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I read that glueing together two Möbius strips along their edges creates a surface that is equivalent to the so-called Klein bottle.

The Möbius strip comes in two versions that are mirrored versions of each other (wrt the chirality of the half-turn in the strip).

So glueing together two of them, does it matter whether they are mirrored versions of each other or not? Is there a different result?

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I remember when I had this issue the answer was to look at the classification of nonorientable surfaces. – Frost Boss Aug 23 '14 at 21:20
up vote 3 down vote accepted

If you are careful with your deformations when you draw topological examples, you can prove it by making a very crude drawing, like the one below. The cut occurs at the vertical plane of symmetry of the bottle. It is fairly clear that the final objects are Mobius bands.

enter image description here

foudn here:

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I added a picture with the same idea where you can clearly see that the two versions are mirrored versions of each other. Source: – Gerard Aug 24 '14 at 14:12
@Gerard: Ah, excellent! Thanks for the improvement. My mind didn't go to searching the net for this. – Yiannis Galidakis Aug 24 '14 at 14:42

I quickly threw this animation together to demonstrate that the "figure-8" immersion of the Klein bottle admits a decomposition into two Möbius bands with the same "apparent handedness," whatever that means.

enter image description here

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Is it possible to change the animation into two Möbius bands with opposite "apparent handedness whatever that means"? – Gerard Aug 24 '14 at 13:46

They are only in two version if you consider the Mobius strip as being an object embedded in three-dimensional ambient space. This becomes pretty moot when you consider the Klein bottle can't be embedded into $3$-space, so instead we usually only consider the Mobius band and the Klein bottle as topological spaces, in which case they don't come with 'chiralities' or indeed orientations in this case because they are non-orientable.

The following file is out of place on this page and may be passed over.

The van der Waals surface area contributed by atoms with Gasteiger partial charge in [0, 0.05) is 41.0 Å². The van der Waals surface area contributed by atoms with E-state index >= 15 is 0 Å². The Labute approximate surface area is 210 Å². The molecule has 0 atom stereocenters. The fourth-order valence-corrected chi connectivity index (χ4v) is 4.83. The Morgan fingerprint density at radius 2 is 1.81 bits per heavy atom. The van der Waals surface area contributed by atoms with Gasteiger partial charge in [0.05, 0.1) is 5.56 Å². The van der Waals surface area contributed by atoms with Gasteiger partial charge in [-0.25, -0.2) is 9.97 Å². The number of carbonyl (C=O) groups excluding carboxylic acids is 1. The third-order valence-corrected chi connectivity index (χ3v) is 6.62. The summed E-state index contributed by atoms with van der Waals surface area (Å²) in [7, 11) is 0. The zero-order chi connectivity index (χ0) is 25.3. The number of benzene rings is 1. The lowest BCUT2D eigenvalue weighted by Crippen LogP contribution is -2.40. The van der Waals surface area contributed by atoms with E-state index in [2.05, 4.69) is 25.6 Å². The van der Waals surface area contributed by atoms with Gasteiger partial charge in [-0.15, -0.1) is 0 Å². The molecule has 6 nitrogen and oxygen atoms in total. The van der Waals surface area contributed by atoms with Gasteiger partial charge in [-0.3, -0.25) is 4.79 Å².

To put it succinctly: All Mobius bands are homeomorphic.

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Your answer is helpful. The Klein bottle kan be embedded into 3-space with an intersection, does that make a difference? – Gerard Aug 23 '14 at 20:30
Sure, that's called an immersion (allowed to self intersect but only 'at an angle'). I think in this case, the two halves of the Klein bottle would be a chiral pair of Mobius bands, although I'm not totally certain/would have to check. Although thinking about it, the bands themselves would not be embedded but again only immersed, so how do you define chirality in this case? – Dan Rust Aug 23 '14 at 20:35
It beats me, sorry ... – Gerard Aug 23 '14 at 20:55
The point that @DanielRust is making, loosely speaking, is that if you can allow self-intersection in an immersion of a Klein bottle in $\mathbb R^3$, then the constituent Möbius strips are also allowed to self-intersect. In such a case, then there is a deformation of a strip that changes its apparent handedness as it is immersed in 3-space. – heropup Aug 24 '14 at 2:25
@heropup I'm even now doubting the well-definedness of 'handedness' or 'chirality' of an embedding of a Mobius band. There are a least as many isotopy classes of embeddings of the Mobius band into $\mathbb{R}^3$ as there are knots, and ambient isotopy seems like the only reasonable tool for determining 'chirality'. So what does it even mean for an embedding of a Mobius band to be left or right handed? – Dan Rust Aug 24 '14 at 2:31

The paper On the number of Klein bottle types by Carlo H. Séquin (Journal of Mathematics and the Arts, Volume 7, Issue 2, 2013) provides some answers to the above issues. It is available online.

In short: Mobius bands definitely come with two different handinesses, and depending how you combine them, you can get different types of Klein bottles.

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